For Adoptive Parents – 10 Tips for a Successful Adoption

Written by on December 31, 2009 in Adoption, Parenting Adopted Children, Process of Adopting with 0 Comments

As a couple coping with infertility, we’re thinking about adopting children instead of proceeding with in vitro fertilization. If you’re like us – riding the infertility roller coaster – you might be interested in what I’m learning about successful adoptions. These tips will help to prepare you to be an adoptive parent!

“Because I’ve traveled the world sharing how an adopted child sees adoption and talked with many whose lives have been touched by adoption…I’ve learned that the emotional needs of those touched by adoption are similar,” writes Sherrie Eldridge in 20 Things Adoptive Parents Need to Succeed. “The adoption triad – birth parents, adoptive parents, and adopted children – have unique life stories, but there are common threads of grief, joy, and anger.”

Eldridge also wrote 20 Things Adopted Kids Wish Their Adoptive Parents Knew – click the book cover to learn more about either of her books. The following tips for couples thinking about adoption are from 20 Things Adoptive Parents Need to Succeed. I’m just sharing ten of Sherrie Eldridge’s tips for parents here; she describes all 20 tips in more detail in her book.

10 Tips for Adoptive Parents

1. Discover the sweet spot of success. Your definition of personal and parenting success may change when you adopt children – and success doesn’t depend on your child’s response to your parenting.

2. Become “adoption savvy.” Learn as much as you can about adopting children and how different families are created: foster care adoptions, closed adoptions, open adoptions, overseas adoptions…the more you learn about adopting a child, the better prepared you’ll be.

3. Beware of mixed feelings. As an adoptive parent, you’ll experience a wide variety of both positive and negative feelings – and so will your children. “If parents welcome their children’s talk about their feelings, everyone will realize that they are a normal part of adoptive family living and no one will have to suffer in silence,” writes Eldridge.

4. See the big picture. Know that your adopted child’s perception of adoption may different than yours as a parent…and accept that. Your goal as an adoptive parent is to bring out the best in your child – and that involves feeling uncomfortable at times, accepting constructive feedback from others, and realizing that knowing “everything” about adoption” doesn’t guarantee good parenting.

5. Know when and how to talk about adoption and birth. Eldridge recommends talking about adoption from day one and making adoption language part of your everyday conversation.

6. Evaluate your emotional health. This is a wonderful tip for adoptive parents: don’t pass the pain from your past or childhood down to your adopted kids. You need to deal with the pain of your past so you can respond (not react) to your child’s physical, spiritual, and emotional needs.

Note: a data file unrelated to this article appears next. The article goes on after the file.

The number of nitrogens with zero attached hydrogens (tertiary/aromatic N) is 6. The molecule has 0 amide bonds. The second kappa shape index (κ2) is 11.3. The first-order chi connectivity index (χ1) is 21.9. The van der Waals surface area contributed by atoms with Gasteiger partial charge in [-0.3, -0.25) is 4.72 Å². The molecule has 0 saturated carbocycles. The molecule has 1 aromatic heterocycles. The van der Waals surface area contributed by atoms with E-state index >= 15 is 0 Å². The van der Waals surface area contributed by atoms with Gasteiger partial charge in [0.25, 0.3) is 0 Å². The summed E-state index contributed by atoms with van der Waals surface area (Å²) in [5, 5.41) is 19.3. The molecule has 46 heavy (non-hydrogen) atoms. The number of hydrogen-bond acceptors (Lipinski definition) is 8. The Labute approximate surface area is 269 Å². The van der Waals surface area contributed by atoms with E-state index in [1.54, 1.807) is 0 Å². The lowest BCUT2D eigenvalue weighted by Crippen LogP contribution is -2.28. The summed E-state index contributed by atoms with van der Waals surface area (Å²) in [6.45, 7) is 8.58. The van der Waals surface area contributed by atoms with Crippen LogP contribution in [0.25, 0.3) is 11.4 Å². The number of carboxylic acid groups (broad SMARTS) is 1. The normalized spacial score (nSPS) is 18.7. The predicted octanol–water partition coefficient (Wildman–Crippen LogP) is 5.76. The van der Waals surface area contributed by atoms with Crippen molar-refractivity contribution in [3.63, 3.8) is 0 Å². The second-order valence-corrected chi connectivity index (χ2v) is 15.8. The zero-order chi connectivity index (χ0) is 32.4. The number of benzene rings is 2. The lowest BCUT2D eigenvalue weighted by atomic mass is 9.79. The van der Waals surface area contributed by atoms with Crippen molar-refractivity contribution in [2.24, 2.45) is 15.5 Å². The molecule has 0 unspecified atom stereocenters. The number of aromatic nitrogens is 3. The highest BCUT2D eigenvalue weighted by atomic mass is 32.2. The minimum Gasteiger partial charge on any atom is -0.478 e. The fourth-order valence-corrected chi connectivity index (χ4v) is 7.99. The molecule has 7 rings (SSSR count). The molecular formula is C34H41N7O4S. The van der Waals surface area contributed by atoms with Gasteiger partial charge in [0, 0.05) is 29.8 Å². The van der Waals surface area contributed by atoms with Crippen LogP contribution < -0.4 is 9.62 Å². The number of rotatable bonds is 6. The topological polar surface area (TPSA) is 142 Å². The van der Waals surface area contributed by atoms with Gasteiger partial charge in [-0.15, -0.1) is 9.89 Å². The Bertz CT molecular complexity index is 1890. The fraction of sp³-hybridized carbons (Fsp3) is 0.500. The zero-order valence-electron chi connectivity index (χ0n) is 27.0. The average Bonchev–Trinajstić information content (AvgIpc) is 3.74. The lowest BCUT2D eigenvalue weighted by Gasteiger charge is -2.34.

7. Settle the “real parent” questions. This is complicated for both adoptive parents and adopted children – but it will come up in most families. Is the birth mother more real than the adoptive mother? Are the biological kids more real than the adopted kids? There are no cut-and-dried answers here, which is why reading books for adoptive parents is so important!

8. Be confident as an adoptive parent. “There is a special place in the adopted child’s heart for you as well as for her birth parents,” writes Eldridge. Don’t let feelings of inadequacy or confusion undermine your parenting skills – and deal with the fact that your child will struggle with her complex identity.

9. Grieve your infertility losses. Whether you lost a baby through miscarriage or a stillborn birth, lost a child, or never got pregnant because of infertility, make sure you grieve your infertility losses before you adopt a child. Eldridge points out that feelings of grief and loss may arise after the adoption.

10. Establish a support system for your family. Whether your support system is from your friends and family because the adoption and parenting was seamless or from a family therapist because you need a bit of help – make sure you’re not isolating yourself or your children. Reach out to support groups, online forums, or community activities that are designed for adoptive families.

More tips for adoptive parents from 20 Things Adoptive Parents Need to Succeed:

  • Discover what comforts your adopted child.
  • Strive for parent/child intimacy.
  • Redeem insensitive remarks about adoption.
  • Honor your child’s birth parents.
  • Don’t go on guilt trips.
  • Deal with perfectionism.
  • Stay hopeful and faithful.
  • Celebrate your family!
  • Assess your stress levels.
  • Know that being different is good.

If you’re thinking about being an adoptive parent, read The Benefits and Drawbacks of Adopting a Child.


laurie blowing kiss

I'm glad you're here and welcome all your comments, but I can't give advice.
Peace and blessings,
Laurie

If you have any questions or thoughts on these tips for adoptive parents, please comment below…

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